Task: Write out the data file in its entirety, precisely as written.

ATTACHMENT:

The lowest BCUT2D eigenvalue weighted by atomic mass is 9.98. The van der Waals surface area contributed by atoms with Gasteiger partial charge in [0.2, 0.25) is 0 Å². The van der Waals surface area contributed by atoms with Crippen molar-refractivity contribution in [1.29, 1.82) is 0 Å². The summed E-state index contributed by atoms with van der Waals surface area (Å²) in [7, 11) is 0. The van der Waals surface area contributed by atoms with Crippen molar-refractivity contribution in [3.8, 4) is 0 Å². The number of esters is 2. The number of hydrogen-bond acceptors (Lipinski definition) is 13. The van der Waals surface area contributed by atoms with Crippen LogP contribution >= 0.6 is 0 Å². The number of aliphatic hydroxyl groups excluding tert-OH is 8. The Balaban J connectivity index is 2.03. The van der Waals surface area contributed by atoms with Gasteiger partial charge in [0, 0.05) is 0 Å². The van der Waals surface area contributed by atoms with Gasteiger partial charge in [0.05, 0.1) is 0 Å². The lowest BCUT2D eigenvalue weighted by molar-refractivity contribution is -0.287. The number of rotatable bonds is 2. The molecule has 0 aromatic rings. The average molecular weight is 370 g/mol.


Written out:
The lowest BCUT2D eigenvalue weighted by atomic mass is 9.98. The van der Waals surface area contributed by atoms with Gasteiger partial charge in [0.2, 0.25) is 0 Å². The van der Waals surface area contributed by atoms with Crippen molar-refractivity contribution in [1.29, 1.82) is 0 Å². The summed E-state index contributed by atoms with van der Waals surface area (Å²) in [7, 11) is 0. The van der Waals surface area contributed by atoms with Crippen molar-refractivity contribution in [3.8, 4) is 0 Å². The number of esters is 2. The number of hydrogen-bond acceptors (Lipinski definition) is 13. The van der Waals surface area contributed by atoms with Crippen LogP contribution >= 0.6 is 0 Å². The number of aliphatic hydroxyl groups excluding tert-OH is 8. The Balaban J connectivity index is 2.03. The van der Waals surface area contributed by atoms with Gasteiger partial charge in [0, 0.05) is 0 Å². The van der Waals surface area contributed by atoms with Gasteiger partial charge in [0.05, 0.1) is 0 Å². The lowest BCUT2D eigenvalue weighted by molar-refractivity contribution is -0.287. The number of rotatable bonds is 2. The molecule has 0 aromatic rings. The average molecular weight is 370 g/mol.